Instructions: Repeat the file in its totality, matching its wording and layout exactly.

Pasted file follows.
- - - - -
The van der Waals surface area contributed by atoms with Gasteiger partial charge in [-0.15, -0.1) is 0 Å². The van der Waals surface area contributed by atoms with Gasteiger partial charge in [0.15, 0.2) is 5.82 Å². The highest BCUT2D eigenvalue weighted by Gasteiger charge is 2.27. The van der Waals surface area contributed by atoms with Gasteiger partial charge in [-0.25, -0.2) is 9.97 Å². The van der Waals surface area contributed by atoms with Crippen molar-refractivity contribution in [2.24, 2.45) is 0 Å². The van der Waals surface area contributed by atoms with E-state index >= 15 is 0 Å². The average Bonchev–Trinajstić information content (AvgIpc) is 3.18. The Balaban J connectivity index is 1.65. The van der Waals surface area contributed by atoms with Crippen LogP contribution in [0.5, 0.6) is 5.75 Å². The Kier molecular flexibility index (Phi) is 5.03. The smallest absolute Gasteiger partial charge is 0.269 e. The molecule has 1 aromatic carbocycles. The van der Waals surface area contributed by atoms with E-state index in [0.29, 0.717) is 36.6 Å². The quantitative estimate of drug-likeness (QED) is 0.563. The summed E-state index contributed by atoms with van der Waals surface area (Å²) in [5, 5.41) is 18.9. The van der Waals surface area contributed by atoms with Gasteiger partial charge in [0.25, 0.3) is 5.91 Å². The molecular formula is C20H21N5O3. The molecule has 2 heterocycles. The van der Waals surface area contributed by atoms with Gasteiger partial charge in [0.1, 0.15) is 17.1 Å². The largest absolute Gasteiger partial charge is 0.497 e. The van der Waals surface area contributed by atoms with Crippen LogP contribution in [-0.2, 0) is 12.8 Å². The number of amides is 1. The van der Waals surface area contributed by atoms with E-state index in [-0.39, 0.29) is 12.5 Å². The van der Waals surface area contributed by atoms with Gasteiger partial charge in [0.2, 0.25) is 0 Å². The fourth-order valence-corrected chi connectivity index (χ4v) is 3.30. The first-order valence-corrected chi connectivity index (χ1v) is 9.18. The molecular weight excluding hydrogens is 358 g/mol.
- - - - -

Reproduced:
The van der Waals surface area contributed by atoms with Gasteiger partial charge in [-0.15, -0.1) is 0 Å². The van der Waals surface area contributed by atoms with Gasteiger partial charge in [0.15, 0.2) is 5.82 Å². The highest BCUT2D eigenvalue weighted by Gasteiger charge is 2.27. The van der Waals surface area contributed by atoms with Gasteiger partial charge in [-0.25, -0.2) is 9.97 Å². The van der Waals surface area contributed by atoms with Crippen molar-refractivity contribution in [2.24, 2.45) is 0 Å². The van der Waals surface area contributed by atoms with E-state index >= 15 is 0 Å². The average Bonchev–Trinajstić information content (AvgIpc) is 3.18. The Balaban J connectivity index is 1.65. The van der Waals surface area contributed by atoms with Crippen LogP contribution in [0.5, 0.6) is 5.75 Å². The Kier molecular flexibility index (Phi) is 5.03. The smallest absolute Gasteiger partial charge is 0.269 e. The molecule has 1 aromatic carbocycles. The van der Waals surface area contributed by atoms with E-state index in [0.29, 0.717) is 36.6 Å². The quantitative estimate of drug-likeness (QED) is 0.563. The summed E-state index contributed by atoms with van der Waals surface area (Å²) in [5, 5.41) is 18.9. The van der Waals surface area contributed by atoms with Gasteiger partial charge in [0.25, 0.3) is 5.91 Å². The molecular formula is C20H21N5O3. The molecule has 2 heterocycles. The van der Waals surface area contributed by atoms with Gasteiger partial charge in [0.1, 0.15) is 17.1 Å². The largest absolute Gasteiger partial charge is 0.497 e. The van der Waals surface area contributed by atoms with Crippen LogP contribution in [-0.2, 0) is 12.8 Å². The number of amides is 1. The van der Waals surface area contributed by atoms with E-state index in [-0.39, 0.29) is 12.5 Å². The van der Waals surface area contributed by atoms with Gasteiger partial charge in [0.2, 0.25) is 0 Å². The fourth-order valence-corrected chi connectivity index (χ4v) is 3.30. The first-order valence-corrected chi connectivity index (χ1v) is 9.18. The molecular weight excluding hydrogens is 358 g/mol.